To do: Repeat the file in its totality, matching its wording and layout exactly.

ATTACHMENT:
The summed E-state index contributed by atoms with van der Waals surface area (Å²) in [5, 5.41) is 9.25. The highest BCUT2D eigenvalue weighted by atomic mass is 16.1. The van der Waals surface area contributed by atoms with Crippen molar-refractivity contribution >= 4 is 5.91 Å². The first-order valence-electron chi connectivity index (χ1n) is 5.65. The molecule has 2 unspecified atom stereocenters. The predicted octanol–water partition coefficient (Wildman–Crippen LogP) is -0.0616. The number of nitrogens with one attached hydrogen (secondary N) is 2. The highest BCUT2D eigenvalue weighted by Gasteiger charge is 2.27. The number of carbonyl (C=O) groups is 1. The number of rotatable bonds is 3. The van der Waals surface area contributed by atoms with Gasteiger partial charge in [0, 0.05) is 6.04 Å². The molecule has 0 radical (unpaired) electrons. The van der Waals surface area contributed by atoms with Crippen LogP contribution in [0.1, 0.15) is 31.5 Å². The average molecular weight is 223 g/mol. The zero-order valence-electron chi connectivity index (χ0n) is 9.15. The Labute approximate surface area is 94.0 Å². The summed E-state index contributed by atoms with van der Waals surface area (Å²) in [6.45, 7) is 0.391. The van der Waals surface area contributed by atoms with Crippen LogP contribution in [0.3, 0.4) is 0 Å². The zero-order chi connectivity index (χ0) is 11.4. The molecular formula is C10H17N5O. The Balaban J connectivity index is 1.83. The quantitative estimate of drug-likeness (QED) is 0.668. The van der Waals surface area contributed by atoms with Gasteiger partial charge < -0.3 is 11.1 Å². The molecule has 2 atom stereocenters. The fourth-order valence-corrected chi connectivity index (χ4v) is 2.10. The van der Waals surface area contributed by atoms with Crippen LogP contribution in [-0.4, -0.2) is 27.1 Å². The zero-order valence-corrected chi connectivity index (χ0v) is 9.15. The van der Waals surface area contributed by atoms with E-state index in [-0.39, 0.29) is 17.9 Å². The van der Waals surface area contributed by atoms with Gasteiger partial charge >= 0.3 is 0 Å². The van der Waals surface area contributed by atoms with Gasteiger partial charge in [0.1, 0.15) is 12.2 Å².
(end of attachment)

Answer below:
The summed E-state index contributed by atoms with van der Waals surface area (Å²) in [5, 5.41) is 9.25. The highest BCUT2D eigenvalue weighted by atomic mass is 16.1. The van der Waals surface area contributed by atoms with Crippen molar-refractivity contribution >= 4 is 5.91 Å². The first-order valence-electron chi connectivity index (χ1n) is 5.65. The molecule has 2 unspecified atom stereocenters. The predicted octanol–water partition coefficient (Wildman–Crippen LogP) is -0.0616. The number of nitrogens with one attached hydrogen (secondary N) is 2. The highest BCUT2D eigenvalue weighted by Gasteiger charge is 2.27. The number of carbonyl (C=O) groups is 1. The number of rotatable bonds is 3. The van der Waals surface area contributed by atoms with Gasteiger partial charge in [0, 0.05) is 6.04 Å². The molecule has 0 radical (unpaired) electrons. The van der Waals surface area contributed by atoms with Crippen LogP contribution in [0.1, 0.15) is 31.5 Å². The average molecular weight is 223 g/mol. The zero-order valence-electron chi connectivity index (χ0n) is 9.15. The Labute approximate surface area is 94.0 Å². The summed E-state index contributed by atoms with van der Waals surface area (Å²) in [6.45, 7) is 0.391. The van der Waals surface area contributed by atoms with Crippen LogP contribution in [0.3, 0.4) is 0 Å². The zero-order chi connectivity index (χ0) is 11.4. The molecular formula is C10H17N5O. The Balaban J connectivity index is 1.83. The quantitative estimate of drug-likeness (QED) is 0.668. The van der Waals surface area contributed by atoms with Gasteiger partial charge < -0.3 is 11.1 Å². The molecule has 2 atom stereocenters. The fourth-order valence-corrected chi connectivity index (χ4v) is 2.10. The van der Waals surface area contributed by atoms with Crippen LogP contribution in [-0.4, -0.2) is 27.1 Å². The zero-order valence-corrected chi connectivity index (χ0v) is 9.15. The van der Waals surface area contributed by atoms with E-state index in [-0.39, 0.29) is 17.9 Å². The van der Waals surface area contributed by atoms with Gasteiger partial charge >= 0.3 is 0 Å². The van der Waals surface area contributed by atoms with Gasteiger partial charge in [0.1, 0.15) is 12.2 Å².